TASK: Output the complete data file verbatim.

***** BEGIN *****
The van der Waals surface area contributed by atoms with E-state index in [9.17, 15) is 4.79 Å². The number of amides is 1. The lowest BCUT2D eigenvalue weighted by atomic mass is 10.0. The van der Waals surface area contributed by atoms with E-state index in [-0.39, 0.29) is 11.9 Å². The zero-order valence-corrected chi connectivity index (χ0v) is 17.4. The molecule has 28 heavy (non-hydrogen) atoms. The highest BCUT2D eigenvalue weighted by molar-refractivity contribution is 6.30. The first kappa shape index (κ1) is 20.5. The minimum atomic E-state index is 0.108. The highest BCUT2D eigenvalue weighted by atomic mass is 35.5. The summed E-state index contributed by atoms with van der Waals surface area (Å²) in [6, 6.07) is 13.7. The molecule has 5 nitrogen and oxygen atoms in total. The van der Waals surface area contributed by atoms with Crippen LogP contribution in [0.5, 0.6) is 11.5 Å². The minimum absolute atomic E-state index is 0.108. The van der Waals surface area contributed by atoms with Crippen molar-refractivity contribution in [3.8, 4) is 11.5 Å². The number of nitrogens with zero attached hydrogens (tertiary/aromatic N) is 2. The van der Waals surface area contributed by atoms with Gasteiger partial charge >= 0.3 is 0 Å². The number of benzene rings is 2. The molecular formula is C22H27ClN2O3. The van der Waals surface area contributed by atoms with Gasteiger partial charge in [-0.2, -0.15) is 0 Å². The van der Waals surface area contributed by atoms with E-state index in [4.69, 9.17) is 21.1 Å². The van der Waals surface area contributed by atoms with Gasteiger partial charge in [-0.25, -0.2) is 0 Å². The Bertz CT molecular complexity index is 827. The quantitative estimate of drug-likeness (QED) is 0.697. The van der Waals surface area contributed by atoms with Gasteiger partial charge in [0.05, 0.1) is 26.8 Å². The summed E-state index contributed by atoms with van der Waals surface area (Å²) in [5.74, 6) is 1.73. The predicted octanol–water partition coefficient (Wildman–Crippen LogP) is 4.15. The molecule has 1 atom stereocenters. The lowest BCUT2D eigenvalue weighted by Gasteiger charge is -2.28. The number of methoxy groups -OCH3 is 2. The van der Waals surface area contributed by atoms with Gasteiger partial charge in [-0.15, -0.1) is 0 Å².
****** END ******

The van der Waals surface area contributed by atoms with E-state index in [9.17, 15) is 4.79 Å². The number of amides is 1. The lowest BCUT2D eigenvalue weighted by atomic mass is 10.0. The van der Waals surface area contributed by atoms with E-state index in [-0.39, 0.29) is 11.9 Å². The zero-order valence-corrected chi connectivity index (χ0v) is 17.4. The molecule has 28 heavy (non-hydrogen) atoms. The highest BCUT2D eigenvalue weighted by molar-refractivity contribution is 6.30. The first kappa shape index (κ1) is 20.5. The minimum atomic E-state index is 0.108. The highest BCUT2D eigenvalue weighted by atomic mass is 35.5. The summed E-state index contributed by atoms with van der Waals surface area (Å²) in [6, 6.07) is 13.7. The molecule has 5 nitrogen and oxygen atoms in total. The van der Waals surface area contributed by atoms with Crippen LogP contribution in [0.5, 0.6) is 11.5 Å². The minimum absolute atomic E-state index is 0.108. The van der Waals surface area contributed by atoms with Crippen molar-refractivity contribution in [3.8, 4) is 11.5 Å². The number of nitrogens with zero attached hydrogens (tertiary/aromatic N) is 2. The van der Waals surface area contributed by atoms with Gasteiger partial charge >= 0.3 is 0 Å². The number of benzene rings is 2. The molecular formula is C22H27ClN2O3. The van der Waals surface area contributed by atoms with Gasteiger partial charge in [-0.2, -0.15) is 0 Å². The van der Waals surface area contributed by atoms with E-state index in [4.69, 9.17) is 21.1 Å². The van der Waals surface area contributed by atoms with Gasteiger partial charge in [-0.25, -0.2) is 0 Å². The Bertz CT molecular complexity index is 827. The quantitative estimate of drug-likeness (QED) is 0.697. The van der Waals surface area contributed by atoms with Gasteiger partial charge in [0.05, 0.1) is 26.8 Å². The summed E-state index contributed by atoms with van der Waals surface area (Å²) in [5.74, 6) is 1.73. The predicted octanol–water partition coefficient (Wildman–Crippen LogP) is 4.15. The molecule has 1 atom stereocenters. The lowest BCUT2D eigenvalue weighted by Gasteiger charge is -2.28. The number of methoxy groups -OCH3 is 2. The van der Waals surface area contributed by atoms with Gasteiger partial charge in [-0.15, -0.1) is 0 Å².